Lilly's Jewish parents separated before she was born. Her mother, who had moved to Brussels to operate a small workshop that made raincoats, was unable to raise her three children alone. Lilly, the youngest child, stayed in Antwerp and was raised by her grandparents in an apartment in a Jewish neighborhood near the heart of Antwerp's diamond district.
1933-39: Lilly's grandfather was a shoemaker and worked out of their apartment. Customers came to their house to have their feet measured. Because they were poor, Lilly had to go to public school instead of the private Jewish school. When her grandmother died in 1939, Lilly went to Brussels to live with her mother. After school, she helped her to assemble raincoats at the workshop. Germany attacked in the west on May 10, 1940. On Friday, May 17, 1940, the German army entered Brussels.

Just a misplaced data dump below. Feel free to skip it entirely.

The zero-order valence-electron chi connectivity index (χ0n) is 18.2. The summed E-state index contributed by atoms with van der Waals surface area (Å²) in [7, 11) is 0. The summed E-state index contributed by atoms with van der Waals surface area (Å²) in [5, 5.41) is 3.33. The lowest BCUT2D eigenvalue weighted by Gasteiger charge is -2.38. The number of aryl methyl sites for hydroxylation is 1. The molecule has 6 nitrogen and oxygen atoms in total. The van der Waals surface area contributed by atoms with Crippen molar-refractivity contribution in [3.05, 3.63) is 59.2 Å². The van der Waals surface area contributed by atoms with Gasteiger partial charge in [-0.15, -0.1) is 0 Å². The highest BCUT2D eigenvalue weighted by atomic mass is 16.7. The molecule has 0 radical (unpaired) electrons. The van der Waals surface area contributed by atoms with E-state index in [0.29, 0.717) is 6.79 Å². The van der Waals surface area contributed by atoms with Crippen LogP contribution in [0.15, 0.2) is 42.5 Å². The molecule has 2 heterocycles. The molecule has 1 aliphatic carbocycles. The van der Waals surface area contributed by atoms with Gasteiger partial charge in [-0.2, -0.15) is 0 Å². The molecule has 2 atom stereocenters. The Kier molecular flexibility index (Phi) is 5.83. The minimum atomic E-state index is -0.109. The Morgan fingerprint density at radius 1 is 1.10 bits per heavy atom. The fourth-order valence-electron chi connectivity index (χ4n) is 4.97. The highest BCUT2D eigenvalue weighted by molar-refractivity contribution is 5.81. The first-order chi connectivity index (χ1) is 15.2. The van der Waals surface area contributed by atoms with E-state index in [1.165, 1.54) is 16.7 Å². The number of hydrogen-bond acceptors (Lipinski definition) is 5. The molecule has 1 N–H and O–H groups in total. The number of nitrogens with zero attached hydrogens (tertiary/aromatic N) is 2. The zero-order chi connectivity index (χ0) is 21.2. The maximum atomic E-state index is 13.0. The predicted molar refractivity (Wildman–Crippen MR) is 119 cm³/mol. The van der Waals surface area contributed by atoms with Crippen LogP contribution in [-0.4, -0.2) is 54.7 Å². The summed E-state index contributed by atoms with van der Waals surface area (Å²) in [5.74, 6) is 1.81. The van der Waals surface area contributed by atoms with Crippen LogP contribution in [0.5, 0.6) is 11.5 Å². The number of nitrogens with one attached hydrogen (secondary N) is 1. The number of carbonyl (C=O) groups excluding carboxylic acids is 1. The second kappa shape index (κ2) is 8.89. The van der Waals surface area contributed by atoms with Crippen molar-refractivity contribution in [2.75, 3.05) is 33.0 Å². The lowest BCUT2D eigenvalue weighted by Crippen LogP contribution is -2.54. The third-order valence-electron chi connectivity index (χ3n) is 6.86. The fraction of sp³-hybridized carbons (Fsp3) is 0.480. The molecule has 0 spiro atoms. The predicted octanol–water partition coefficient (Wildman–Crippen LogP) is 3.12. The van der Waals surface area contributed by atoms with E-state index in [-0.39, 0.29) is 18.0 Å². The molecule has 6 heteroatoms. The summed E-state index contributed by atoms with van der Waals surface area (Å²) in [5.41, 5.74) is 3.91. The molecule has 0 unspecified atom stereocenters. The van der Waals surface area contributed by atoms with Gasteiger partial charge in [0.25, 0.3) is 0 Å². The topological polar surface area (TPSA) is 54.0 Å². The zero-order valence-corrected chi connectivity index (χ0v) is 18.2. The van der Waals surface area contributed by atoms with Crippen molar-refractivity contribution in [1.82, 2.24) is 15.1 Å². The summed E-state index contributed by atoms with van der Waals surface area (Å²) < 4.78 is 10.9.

1940-44: Deported to Auschwitz in 1944, Lilly felt lucky to work in a camp kitchen. A transport of starving Hungarian-Jewish women and children arrived--they were to be killed the next day, so weren't fed that night. Lilly decided to sneak potatoes into their barracks. As she passed the food out in the dark, a commotion began. Suddenly, lights blazed. The barracks leader stormed in. "I could denounce you! You could be shot!" she screamed at Lilly. Then she added quietly, "Go back to your barracks." Next day, the Hungarians were gassed.
Lilly survived a forced march to the Bergen-Belsen camp, where she was liberated on April 15, 1945. She returned to Brussels before immigrating to the United States in 1946.